• In another implementation, a computer-implemented method of automated driving is disclosed. The method includes determining, using a path planner application receiving information based on inputs to one or more sensors disposed on a vehicle, a planned vehicle path; sending a command to one or more vehicle systems to control the vehicle to follow the planned vehicle path; while the vehicle follows the planned vehicle path, receiving an indication that the path planner application is not meeting a threshold performance level; and after receiving the indication that the path planner application is not meeting the threshold performance level, resending the command to the one or more vehicle systems to control the vehicle to follow the planned vehicle path.
  • In another implementation, a computing device is disclosed. The computing device includes one or more processors for controlling the operations of the computing device and a memory for storing data and program instructions used by the one or more processors. The one or more processors are configured to execute instructions stored in the memory to: determine, using a path planner application receiving information based on inputs to one or more sensors disposed on a vehicle, a planned vehicle path; send a command to one or more vehicle systems to control the vehicle to follow the planned vehicle path; while the vehicle follows the planned vehicle path, receive an indication that the path planner application is not meeting a threshold performance level; and after receiving the indication that the path planner application is not meeting the threshold performance level, resend the command to the one or more vehicle systems to control the vehicle to follow the planned vehicle path.
  • BRIEF DESCRIPTION OF THE DRAWINGS
  • The description herein makes reference to the accompanying drawings wherein like reference numerals refer to like parts throughout the several views, and wherein:
    • FIG. 1 is a block diagram of a computing device for implementing an automated driving system;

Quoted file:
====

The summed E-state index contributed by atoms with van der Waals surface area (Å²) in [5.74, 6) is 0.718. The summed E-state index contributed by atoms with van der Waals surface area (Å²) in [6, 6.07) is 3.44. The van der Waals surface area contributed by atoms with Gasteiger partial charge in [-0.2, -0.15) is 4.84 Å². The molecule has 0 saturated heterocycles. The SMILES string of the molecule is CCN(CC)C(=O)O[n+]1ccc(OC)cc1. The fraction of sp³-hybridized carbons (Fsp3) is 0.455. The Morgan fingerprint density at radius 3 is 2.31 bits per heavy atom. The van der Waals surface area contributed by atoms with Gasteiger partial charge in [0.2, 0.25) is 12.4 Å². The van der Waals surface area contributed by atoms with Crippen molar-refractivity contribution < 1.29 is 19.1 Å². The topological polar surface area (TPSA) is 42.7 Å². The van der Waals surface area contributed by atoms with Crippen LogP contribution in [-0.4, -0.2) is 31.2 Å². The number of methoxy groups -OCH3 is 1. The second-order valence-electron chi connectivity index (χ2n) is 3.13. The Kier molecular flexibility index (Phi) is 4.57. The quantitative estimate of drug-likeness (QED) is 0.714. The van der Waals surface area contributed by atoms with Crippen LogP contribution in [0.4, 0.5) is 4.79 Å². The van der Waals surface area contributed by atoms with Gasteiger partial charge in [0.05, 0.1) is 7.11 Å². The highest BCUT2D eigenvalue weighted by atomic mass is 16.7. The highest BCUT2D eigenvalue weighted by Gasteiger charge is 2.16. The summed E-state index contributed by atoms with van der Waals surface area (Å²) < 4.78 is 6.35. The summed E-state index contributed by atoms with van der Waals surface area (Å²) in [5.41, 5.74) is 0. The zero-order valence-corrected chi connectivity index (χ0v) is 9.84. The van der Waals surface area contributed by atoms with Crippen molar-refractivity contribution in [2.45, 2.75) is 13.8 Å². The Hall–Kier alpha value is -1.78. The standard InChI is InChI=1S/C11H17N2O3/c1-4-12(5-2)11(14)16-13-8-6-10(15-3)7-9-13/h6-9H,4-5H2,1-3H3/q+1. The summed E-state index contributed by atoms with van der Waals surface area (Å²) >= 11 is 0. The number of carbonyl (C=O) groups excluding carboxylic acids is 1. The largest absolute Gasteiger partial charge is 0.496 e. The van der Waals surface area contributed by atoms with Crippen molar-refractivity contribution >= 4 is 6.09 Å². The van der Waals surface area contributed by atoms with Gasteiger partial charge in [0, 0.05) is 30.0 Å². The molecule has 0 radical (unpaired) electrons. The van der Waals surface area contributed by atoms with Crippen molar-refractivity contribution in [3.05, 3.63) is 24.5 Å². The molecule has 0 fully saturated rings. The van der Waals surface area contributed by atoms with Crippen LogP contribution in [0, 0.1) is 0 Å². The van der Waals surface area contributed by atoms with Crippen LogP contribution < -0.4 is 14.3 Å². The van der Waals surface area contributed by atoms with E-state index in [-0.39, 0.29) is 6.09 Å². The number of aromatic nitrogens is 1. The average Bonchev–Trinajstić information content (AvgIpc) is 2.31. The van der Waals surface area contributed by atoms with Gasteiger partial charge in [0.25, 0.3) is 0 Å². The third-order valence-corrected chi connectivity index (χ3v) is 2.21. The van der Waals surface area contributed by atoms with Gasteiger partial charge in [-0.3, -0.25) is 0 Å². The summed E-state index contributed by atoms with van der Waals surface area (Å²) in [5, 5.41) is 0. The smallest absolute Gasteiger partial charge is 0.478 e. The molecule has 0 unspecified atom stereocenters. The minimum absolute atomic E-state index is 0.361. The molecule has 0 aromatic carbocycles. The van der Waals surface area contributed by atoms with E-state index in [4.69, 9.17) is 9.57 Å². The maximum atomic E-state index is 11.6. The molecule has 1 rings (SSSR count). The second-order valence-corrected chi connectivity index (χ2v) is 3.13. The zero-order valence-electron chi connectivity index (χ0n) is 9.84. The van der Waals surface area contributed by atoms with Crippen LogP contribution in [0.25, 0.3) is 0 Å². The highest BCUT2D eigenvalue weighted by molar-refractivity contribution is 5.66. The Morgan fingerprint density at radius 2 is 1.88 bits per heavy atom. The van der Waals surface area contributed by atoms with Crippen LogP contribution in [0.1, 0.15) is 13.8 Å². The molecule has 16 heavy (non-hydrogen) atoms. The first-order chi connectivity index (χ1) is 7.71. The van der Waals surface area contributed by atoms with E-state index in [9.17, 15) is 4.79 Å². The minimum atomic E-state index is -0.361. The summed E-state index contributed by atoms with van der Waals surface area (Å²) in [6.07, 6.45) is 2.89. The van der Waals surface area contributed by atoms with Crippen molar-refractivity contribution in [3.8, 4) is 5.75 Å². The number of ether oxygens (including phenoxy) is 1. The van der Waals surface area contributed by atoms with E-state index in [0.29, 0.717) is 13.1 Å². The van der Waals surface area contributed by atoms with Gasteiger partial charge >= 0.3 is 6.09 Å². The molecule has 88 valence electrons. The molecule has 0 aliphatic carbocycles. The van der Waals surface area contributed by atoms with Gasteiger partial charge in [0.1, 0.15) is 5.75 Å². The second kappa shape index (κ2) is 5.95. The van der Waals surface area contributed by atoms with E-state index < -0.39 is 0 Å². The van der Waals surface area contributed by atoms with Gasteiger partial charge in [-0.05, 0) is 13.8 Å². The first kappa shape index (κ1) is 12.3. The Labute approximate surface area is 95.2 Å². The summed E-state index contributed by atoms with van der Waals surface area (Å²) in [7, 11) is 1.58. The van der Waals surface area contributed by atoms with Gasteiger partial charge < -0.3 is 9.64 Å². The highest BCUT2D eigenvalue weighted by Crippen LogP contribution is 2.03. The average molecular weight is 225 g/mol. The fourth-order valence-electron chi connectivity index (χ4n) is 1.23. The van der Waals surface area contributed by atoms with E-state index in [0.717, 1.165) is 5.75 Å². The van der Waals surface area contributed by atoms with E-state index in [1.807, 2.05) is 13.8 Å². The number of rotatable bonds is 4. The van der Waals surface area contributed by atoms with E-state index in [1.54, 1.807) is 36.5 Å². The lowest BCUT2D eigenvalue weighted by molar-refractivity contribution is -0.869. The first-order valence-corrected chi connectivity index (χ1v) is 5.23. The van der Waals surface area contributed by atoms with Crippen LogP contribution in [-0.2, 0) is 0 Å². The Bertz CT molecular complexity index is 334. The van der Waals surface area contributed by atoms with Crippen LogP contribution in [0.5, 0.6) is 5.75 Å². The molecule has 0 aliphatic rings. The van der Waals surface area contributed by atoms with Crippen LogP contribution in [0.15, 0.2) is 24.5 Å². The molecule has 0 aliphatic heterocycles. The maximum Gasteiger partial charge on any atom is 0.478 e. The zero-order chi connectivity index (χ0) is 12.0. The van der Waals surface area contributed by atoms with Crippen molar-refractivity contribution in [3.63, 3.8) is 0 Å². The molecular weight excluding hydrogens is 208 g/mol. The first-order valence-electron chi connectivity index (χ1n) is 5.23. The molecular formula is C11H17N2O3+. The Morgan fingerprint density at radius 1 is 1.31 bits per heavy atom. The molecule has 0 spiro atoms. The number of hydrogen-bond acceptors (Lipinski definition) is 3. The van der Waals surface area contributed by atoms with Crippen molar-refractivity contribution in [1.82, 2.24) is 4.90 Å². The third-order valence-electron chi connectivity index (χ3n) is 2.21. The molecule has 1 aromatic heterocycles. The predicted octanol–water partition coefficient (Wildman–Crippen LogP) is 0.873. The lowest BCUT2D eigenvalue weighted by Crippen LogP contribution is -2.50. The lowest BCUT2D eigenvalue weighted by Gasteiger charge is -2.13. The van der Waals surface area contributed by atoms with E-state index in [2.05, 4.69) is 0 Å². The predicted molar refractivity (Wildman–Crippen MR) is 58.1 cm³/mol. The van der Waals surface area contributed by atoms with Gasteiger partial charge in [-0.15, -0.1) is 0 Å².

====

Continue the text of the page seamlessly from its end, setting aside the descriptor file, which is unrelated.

• FIG. 2 is a schematic illustration of a vehicle including the computing device of FIG. 1;
    • FIG. 3 shows an example portion of a navigation route being traversed by the vehicle of FIG. 2 and an example planned vehicle path along the portion of the navigation route;
    • FIG. 4 shows another example portion of the navigation route being traversed by the vehicle of FIG. 2 and another example planned vehicle path along the portion of the navigation route; and
    • FIG. 5 is a logic flowchart of a process performed by the automated driving system.
    DETAILED DESCRIPTION
  • An automated driving system for a vehicle is disclosed. The automated driving system can be configured to determine a planned vehicle path using a path planner application and send commands, for example, through a vehicle controller, to various vehicle systems to control the vehicle to follow the planned vehicle path. If an indication is received that the path planner application is not meeting a threshold performance level, the automated driving system can be configured to resend the planned vehicle path from the path planner application to the vehicle controller in order to control the vehicle to continue to follow the planned vehicle path, which can include maintaining vehicle velocity. The automated driving system can also be configured to send a notification to a driver of the vehicle to take control of the vehicle if the path planner application is not meeting the threshold performance level. These safety features improve the overall operation of the automated driving system as compared to prior art autonomous systems that cancel operation of the automated driving system if the path planner application does not meet a threshold performance level.